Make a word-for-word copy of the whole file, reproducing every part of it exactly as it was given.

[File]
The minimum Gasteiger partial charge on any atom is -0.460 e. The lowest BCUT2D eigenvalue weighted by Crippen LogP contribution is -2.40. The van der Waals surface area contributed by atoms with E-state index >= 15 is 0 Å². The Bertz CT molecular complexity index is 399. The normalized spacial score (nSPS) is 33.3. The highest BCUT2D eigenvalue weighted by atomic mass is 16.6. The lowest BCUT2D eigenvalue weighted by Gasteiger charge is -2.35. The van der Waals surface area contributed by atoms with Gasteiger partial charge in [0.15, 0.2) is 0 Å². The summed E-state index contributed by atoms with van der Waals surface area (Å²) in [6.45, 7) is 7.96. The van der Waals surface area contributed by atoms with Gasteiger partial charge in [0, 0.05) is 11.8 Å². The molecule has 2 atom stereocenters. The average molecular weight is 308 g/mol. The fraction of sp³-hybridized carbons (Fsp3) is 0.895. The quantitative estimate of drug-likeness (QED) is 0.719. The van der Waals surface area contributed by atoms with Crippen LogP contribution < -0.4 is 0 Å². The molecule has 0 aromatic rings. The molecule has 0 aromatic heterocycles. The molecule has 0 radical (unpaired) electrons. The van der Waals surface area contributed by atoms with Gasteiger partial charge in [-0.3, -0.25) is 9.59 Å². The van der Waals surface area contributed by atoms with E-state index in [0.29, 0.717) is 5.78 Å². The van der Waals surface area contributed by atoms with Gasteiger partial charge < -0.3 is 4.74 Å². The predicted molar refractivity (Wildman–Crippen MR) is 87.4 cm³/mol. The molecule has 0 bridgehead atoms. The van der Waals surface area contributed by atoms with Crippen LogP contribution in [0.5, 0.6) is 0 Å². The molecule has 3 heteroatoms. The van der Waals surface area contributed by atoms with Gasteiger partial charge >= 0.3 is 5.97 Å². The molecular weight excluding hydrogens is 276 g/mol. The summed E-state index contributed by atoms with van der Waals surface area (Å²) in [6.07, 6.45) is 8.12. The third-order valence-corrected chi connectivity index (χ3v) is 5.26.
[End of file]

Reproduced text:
The minimum Gasteiger partial charge on any atom is -0.460 e. The lowest BCUT2D eigenvalue weighted by Crippen LogP contribution is -2.40. The van der Waals surface area contributed by atoms with E-state index >= 15 is 0 Å². The Bertz CT molecular complexity index is 399. The normalized spacial score (nSPS) is 33.3. The highest BCUT2D eigenvalue weighted by atomic mass is 16.6. The lowest BCUT2D eigenvalue weighted by Gasteiger charge is -2.35. The van der Waals surface area contributed by atoms with Gasteiger partial charge in [0.15, 0.2) is 0 Å². The summed E-state index contributed by atoms with van der Waals surface area (Å²) in [6.45, 7) is 7.96. The van der Waals surface area contributed by atoms with Gasteiger partial charge in [0, 0.05) is 11.8 Å². The molecule has 2 atom stereocenters. The average molecular weight is 308 g/mol. The fraction of sp³-hybridized carbons (Fsp3) is 0.895. The quantitative estimate of drug-likeness (QED) is 0.719. The van der Waals surface area contributed by atoms with Crippen LogP contribution < -0.4 is 0 Å². The molecule has 0 aromatic rings. The molecule has 0 aromatic heterocycles. The molecule has 0 radical (unpaired) electrons. The van der Waals surface area contributed by atoms with Gasteiger partial charge in [-0.3, -0.25) is 9.59 Å². The van der Waals surface area contributed by atoms with E-state index in [0.29, 0.717) is 5.78 Å². The van der Waals surface area contributed by atoms with Gasteiger partial charge < -0.3 is 4.74 Å². The predicted molar refractivity (Wildman–Crippen MR) is 87.4 cm³/mol. The molecule has 0 bridgehead atoms. The van der Waals surface area contributed by atoms with Crippen LogP contribution in [0.5, 0.6) is 0 Å². The molecule has 3 heteroatoms. The van der Waals surface area contributed by atoms with Gasteiger partial charge >= 0.3 is 5.97 Å². The molecular weight excluding hydrogens is 276 g/mol. The summed E-state index contributed by atoms with van der Waals surface area (Å²) in [6.07, 6.45) is 8.12. The third-order valence-corrected chi connectivity index (χ3v) is 5.26.